I have not ever been an extravagant person, and my financial goals are centered around living comfortably. I'm lucky that I enjoy my own company and am content to be at home, read, and write (otherwise I'm out pounding the pavement to find more work), so it has not been terrifically difficult to live without an expendable income. Still, the drain on my savings is too quickly reaching a degree of some alarm.
Yes, I do have a point. As I mentioned at the start of this letter, my 30-year anniversary would be in February. I called Customer Service to inquire as to whether the $35.00 annual fee might be waived this year to mark the occasion and in deference to my long-time status with AmEx.
I would mention here that my Internet Service Provider reduced my monthly bill by $10.00 for as long as I remain with them (a savings of $120.00 year), my cable company reduced my monthly bill by $10.00 for six (6) months (a savings of $60.00), and when my cell phone carrier discontinued the plan I had contracted in 2002, they allowed me to continue on that plan at the same rate.
I cannot imagine how a request for a *one-time only* waiver of the $35.00 annual fee would put a strain on the financial strength of AmEx, but for me at this point, it would go toward the purchase of stamps so that I can send out more flyers.
I was told by *C* that you appreciate my business but because it was an annual fee and billed automatically, it could not be waived. What? Of course it's billed automatically! It's been billed automatically for nearly 30 years! When I told her that I was only asking for ONE exception, she said (with quite the attitude I might add) that they were already doing me a favor by discounting my annual fee as a "senior", so I couldn't expect any further allowances. I was stunned.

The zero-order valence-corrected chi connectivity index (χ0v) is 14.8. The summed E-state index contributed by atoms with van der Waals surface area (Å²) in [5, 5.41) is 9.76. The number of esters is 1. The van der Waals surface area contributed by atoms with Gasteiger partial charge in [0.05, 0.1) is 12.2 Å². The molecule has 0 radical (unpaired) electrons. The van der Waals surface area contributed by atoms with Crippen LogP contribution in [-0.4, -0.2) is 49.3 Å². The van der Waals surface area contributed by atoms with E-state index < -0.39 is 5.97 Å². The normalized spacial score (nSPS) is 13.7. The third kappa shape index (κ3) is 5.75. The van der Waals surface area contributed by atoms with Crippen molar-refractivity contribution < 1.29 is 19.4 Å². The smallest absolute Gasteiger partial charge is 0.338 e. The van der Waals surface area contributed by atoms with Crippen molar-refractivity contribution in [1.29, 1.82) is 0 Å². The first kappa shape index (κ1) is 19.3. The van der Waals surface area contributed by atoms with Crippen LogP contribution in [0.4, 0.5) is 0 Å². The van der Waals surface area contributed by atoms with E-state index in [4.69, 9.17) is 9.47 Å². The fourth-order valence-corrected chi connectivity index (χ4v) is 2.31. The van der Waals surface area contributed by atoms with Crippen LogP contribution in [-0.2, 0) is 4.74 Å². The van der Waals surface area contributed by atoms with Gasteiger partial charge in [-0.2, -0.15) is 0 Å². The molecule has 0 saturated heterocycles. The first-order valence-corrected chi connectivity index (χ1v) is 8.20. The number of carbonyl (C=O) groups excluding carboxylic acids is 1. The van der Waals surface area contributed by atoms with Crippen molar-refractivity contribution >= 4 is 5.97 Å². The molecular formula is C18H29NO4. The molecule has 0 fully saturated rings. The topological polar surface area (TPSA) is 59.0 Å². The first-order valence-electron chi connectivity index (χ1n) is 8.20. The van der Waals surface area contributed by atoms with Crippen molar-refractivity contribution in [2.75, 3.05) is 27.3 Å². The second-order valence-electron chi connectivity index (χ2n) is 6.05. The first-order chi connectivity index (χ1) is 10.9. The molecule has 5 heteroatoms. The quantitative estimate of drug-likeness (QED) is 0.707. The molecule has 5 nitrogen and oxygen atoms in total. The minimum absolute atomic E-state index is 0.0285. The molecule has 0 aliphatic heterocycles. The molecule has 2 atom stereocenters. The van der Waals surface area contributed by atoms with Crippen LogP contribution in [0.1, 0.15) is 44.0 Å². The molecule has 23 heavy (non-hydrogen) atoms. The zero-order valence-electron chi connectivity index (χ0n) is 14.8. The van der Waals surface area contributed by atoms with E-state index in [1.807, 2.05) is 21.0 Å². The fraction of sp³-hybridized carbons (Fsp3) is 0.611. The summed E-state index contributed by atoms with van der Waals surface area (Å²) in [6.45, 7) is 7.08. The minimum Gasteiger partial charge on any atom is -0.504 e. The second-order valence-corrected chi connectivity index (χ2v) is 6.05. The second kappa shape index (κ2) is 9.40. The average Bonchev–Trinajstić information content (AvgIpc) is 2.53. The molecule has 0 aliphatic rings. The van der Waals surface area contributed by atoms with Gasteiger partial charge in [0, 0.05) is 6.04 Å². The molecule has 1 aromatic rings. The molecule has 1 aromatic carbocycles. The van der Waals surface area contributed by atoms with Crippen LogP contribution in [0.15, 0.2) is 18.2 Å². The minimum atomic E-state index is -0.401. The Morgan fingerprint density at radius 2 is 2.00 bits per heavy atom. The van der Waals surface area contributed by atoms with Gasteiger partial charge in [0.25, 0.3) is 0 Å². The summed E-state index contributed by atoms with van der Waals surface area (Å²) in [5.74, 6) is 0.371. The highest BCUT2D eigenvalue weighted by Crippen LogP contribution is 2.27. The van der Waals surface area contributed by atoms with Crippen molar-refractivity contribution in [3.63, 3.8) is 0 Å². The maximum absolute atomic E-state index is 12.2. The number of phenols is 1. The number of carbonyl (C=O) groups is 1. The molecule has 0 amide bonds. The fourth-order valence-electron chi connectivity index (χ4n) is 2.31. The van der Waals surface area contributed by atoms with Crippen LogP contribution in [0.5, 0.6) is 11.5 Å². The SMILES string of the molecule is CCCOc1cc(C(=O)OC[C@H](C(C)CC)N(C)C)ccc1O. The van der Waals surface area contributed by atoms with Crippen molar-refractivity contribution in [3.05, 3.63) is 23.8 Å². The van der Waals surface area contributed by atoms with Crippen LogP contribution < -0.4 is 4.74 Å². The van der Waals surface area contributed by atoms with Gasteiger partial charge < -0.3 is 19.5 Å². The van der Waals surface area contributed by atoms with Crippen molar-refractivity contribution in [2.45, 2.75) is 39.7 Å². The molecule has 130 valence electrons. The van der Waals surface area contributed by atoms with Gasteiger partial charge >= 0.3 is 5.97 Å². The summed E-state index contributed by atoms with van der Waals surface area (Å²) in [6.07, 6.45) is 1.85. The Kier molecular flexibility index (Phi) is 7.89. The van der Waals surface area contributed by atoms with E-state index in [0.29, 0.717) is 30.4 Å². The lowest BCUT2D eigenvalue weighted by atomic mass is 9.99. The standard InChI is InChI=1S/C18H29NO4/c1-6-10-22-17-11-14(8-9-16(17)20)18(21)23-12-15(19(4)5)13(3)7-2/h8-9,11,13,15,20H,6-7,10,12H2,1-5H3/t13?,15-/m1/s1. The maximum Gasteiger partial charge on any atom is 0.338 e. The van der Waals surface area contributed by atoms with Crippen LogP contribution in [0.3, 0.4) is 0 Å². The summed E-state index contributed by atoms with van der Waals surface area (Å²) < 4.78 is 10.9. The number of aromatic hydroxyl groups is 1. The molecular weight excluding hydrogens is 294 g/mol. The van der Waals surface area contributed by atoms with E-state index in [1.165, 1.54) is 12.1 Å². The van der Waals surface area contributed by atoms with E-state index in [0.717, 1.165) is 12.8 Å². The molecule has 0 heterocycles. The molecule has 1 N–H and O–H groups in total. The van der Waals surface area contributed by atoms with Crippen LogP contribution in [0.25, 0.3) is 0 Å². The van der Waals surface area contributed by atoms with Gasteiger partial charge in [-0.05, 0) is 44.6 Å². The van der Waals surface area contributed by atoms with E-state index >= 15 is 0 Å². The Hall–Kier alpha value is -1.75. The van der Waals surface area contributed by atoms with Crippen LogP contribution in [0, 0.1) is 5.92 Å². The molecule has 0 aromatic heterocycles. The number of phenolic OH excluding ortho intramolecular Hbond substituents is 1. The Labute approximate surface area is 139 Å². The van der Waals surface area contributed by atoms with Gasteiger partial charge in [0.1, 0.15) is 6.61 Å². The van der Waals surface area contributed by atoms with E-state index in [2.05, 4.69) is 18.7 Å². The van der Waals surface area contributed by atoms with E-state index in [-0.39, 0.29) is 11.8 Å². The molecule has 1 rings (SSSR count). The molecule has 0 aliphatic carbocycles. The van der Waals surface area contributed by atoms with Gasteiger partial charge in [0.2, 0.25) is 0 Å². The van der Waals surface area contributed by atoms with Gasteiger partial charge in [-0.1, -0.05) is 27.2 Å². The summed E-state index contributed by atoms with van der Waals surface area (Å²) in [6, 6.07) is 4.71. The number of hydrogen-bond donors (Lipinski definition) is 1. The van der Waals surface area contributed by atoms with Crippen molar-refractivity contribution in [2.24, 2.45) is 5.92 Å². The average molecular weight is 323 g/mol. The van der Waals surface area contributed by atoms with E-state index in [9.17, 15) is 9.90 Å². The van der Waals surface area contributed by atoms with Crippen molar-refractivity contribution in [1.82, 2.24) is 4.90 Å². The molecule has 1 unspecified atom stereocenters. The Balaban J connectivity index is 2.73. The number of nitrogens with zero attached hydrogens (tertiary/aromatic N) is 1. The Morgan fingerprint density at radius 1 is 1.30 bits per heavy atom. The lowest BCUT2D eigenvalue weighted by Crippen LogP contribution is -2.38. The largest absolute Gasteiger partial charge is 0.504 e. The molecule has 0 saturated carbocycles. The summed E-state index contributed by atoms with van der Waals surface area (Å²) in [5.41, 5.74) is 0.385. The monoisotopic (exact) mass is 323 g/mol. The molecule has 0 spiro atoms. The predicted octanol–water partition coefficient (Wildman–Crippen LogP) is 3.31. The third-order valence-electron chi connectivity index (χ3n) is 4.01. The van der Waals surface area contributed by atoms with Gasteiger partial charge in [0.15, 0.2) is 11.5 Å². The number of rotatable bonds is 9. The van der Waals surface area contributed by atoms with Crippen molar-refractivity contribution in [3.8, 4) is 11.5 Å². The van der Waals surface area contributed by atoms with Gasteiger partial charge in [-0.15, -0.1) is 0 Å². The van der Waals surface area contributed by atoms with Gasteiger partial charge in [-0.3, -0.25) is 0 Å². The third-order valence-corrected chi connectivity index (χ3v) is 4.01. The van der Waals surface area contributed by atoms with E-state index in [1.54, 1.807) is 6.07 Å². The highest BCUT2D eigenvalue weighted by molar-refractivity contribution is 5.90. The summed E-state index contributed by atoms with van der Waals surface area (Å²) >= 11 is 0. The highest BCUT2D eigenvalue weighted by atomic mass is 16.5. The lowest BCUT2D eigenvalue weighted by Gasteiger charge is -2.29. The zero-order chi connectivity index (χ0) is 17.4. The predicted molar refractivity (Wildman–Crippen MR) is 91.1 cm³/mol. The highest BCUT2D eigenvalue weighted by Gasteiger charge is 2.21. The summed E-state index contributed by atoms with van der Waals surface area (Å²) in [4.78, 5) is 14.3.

I was going to let it go, but I was so shocked that all of a sudden I went from "a valued member" to an deplorable siphon. I probably shouldn't have tried to defend the request, but I did, and we went round and round the issue. I apologized to her as I knew she was just doing what she was told to do, and finally asked to speak to someone who might have more authority to consider my request.
I was transferred to her supervisor *A* who essentially regurgitated what *C* had said only with more gusto. I have not ever experienced such an end-run and evasive tactics around a simple request, all the while having my intelligence insulted with implausible and feeble excuses (especially in this age of technology). She was not just condescending but patronizing to the point where she spoke noticeably louder and slower as if that would make it easier for me to understand what she was saying.
At that point, I was so humiliated, I advised that I would rather blemish my credit by closing my account than be treated so shabbily by a company by whom I have stood shoulder to shoulder for probably longer than either representative has been alive! For a company that purports to be *all about the cardholder*, you've become the face of corporate narcissism and are literally biting the very hands that keep you in business.
So ding my credit I shall. I'm sure it's no skin off your greed, as there are probably a billion other minnow subscribers that keep you swimming in collective annual fees. I also have no doubt that this letter will draw scoffs and end up in the trash before it might reach eyes that are willing to read it or any one with the integrity to do something about it.
It's unfortunate that AmEx has become a caricature of the institution it once was, and that it functions in the capacity of any other hungry and competitive creditor vying for measly dollars any way it can.
Shame on you.